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US Kicks Off Digital Asset Regulation With Joint House Hearing

2 mins
Updated by Geraint Price
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In Brief

  • A joint House committee started discussions on amendments to laws to govern crypto.
  • The committees want to amend existing laws.
  • U.S. SEC Commissioner Peirce warned not to expect crypto laws soon.
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The U.S. House Financial Services and Agriculture Committees have met to consider changes to existing legislation to address crypto disclosures and dispel regulatory uncertainty.

The committees, chaired by Senator Patrick McHenry and Representative Glenn Thompson, heard testimonies from Kraken, Web3, TradFi, and regulatory personnel.

Regulators Spar Around SEC Disclosure Regime

Rather than advancing new U.S. crypto legislation, the hearing entitled The Future of Digital Assets: Measuring the Regulatory Gaps in the Digital Asset Markets mulled supplementing existing laws with crypto amendments.

It follows an April 27 Agriculture subcommittee hearing views on regulating crypto spot markets. 

McHenry confirmed in his opening statement,

“The purpose here is to make law for us to give assurance to the marketplace and to consumers to close regulatory gaps…to harness innovation and enable consumer protection [and to] ensure that the [Commodity Futures Trading Commission] and the Securities Exchange Commission (SEC) will work together to ensure that consumers are protected unlike what is currently happening.”

In his opening statement, Agriculture Committee member Representative Dusty Johnson affirmed the potential of blockchain technology.

“We know that digital assets and the blockchain technology holds real promise…I think all of us know the current uncertainty does not serve us well. It doesn’t serve the marketplace.”

Johnson previously filed a Resolution to support blockchain and digital assets. The Resolution establishes the House’s view that the SEC’s process to identify securities needs revision.

The Resolution further argues that the SEC’s current disclosure scheme cannot capture digital asset features an investor needs to make informed decisions. Kraken’s chief legal officer Marco Santori captured a similar sentiment in his opening remarks.

However, Representative Stephen Lynch countered that crypto advocates criticize SEC disclosure regimes because they know their businesses do not comply with “orderly markets and investor protection law.”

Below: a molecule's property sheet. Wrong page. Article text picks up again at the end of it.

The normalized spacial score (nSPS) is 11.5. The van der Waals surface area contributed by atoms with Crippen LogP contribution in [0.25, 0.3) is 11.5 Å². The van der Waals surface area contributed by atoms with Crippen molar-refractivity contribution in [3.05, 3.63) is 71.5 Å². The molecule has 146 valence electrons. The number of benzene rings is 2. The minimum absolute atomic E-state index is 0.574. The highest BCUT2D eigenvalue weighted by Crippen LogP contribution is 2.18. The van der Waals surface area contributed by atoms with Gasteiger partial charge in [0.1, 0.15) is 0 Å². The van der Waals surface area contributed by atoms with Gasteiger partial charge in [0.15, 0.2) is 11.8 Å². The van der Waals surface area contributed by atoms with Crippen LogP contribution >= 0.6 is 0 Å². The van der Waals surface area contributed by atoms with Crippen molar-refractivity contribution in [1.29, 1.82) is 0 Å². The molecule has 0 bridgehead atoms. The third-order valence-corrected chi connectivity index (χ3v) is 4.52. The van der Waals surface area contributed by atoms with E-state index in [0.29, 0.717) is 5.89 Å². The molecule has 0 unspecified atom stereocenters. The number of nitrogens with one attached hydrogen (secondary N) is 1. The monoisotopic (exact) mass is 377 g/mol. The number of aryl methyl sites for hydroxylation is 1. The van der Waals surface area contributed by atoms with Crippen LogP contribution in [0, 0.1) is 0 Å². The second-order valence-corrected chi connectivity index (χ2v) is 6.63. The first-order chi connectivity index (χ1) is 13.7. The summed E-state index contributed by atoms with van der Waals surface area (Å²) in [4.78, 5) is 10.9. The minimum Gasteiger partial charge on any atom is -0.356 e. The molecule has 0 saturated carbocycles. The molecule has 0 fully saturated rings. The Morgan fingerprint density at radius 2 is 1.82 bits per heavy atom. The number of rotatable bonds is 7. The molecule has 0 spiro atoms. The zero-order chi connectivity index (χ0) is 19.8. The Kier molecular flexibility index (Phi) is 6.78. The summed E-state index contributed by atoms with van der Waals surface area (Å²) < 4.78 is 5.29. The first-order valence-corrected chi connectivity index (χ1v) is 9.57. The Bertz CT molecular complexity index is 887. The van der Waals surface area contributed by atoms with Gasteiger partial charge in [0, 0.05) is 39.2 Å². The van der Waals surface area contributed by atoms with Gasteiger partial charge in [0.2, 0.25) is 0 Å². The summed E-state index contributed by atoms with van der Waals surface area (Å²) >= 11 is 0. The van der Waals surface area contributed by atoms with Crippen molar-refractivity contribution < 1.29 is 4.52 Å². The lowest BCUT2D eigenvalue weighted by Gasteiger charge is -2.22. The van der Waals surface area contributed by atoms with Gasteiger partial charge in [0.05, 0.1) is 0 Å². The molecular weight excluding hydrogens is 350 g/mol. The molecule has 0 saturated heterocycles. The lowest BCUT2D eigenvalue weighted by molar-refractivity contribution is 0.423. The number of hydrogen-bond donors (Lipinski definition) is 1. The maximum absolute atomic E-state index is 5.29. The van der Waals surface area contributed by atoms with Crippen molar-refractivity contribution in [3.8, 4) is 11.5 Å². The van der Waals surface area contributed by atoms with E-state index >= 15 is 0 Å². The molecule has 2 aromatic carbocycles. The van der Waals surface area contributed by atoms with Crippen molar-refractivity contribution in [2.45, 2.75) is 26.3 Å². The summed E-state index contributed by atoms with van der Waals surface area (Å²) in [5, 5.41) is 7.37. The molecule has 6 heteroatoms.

“Rather than comply with existing rules, various cryptocurrency firms have engaged in a legal battle against the SEC.”

He pointed out that the SEC had “prevailed” in its 130 cases against the crypto industry.

Earlier this year, the agency sued Kraken for offering its Ethereum staking products as unregistered securities. The firm settled with the SEC without admitting nor denying guilt.

A court recently ordered the SEC to respond to Coinbase‘s request for regulatory clarity. The SEC had previously issued Coinbase a Wells Notice threatening enforcement against unregistered securities listings.

Don’t Expect US Crypto Legislation Soon, Says Commissioner

Speaking at the Financial Times Crypto and Digital Assets Summit in London, SEC Commissioner Hester Peirce is not optimistic about U.S. crypto legislation any time soon.

However, she pointed out the U.S. could mine Europe’s Markets-in-Crypto-Assets regulation for regulatory clues. The European Union recently passed the MiCA bill. The legislation defines asset disclosure requirements and money laundering rules for crypto exchanges, among other things.

Harvard researcher Timothy Massad advocated a Self-Regulatory Organization involving the SEC and the CFTC at the hearing. The United States Congress would sanction the SRO.

In Europe, firms with licenses in one EU member state can operate in the remaining 26. Local regulators handle license applications, while the European Banking Authority and the European Securities Authority enforce compliance with MiCA rules.

For BeInCrypto’s latest Bitcoin (BTC) analysis, click here.

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David Thomas
David Thomas graduated from the University of Kwa-Zulu Natal in Durban, South Africa, with an Honors degree in electronic engineering. He worked as an engineer for eight years, developing software for industrial processes at South African automation specialist Autotronix (Pty) Ltd., mining control systems for AngloGold Ashanti, and consumer products at Inhep Digital Security, a domestic security company wholly owned by Swedish conglomerate Assa Abloy. He has experience writing software in C,...
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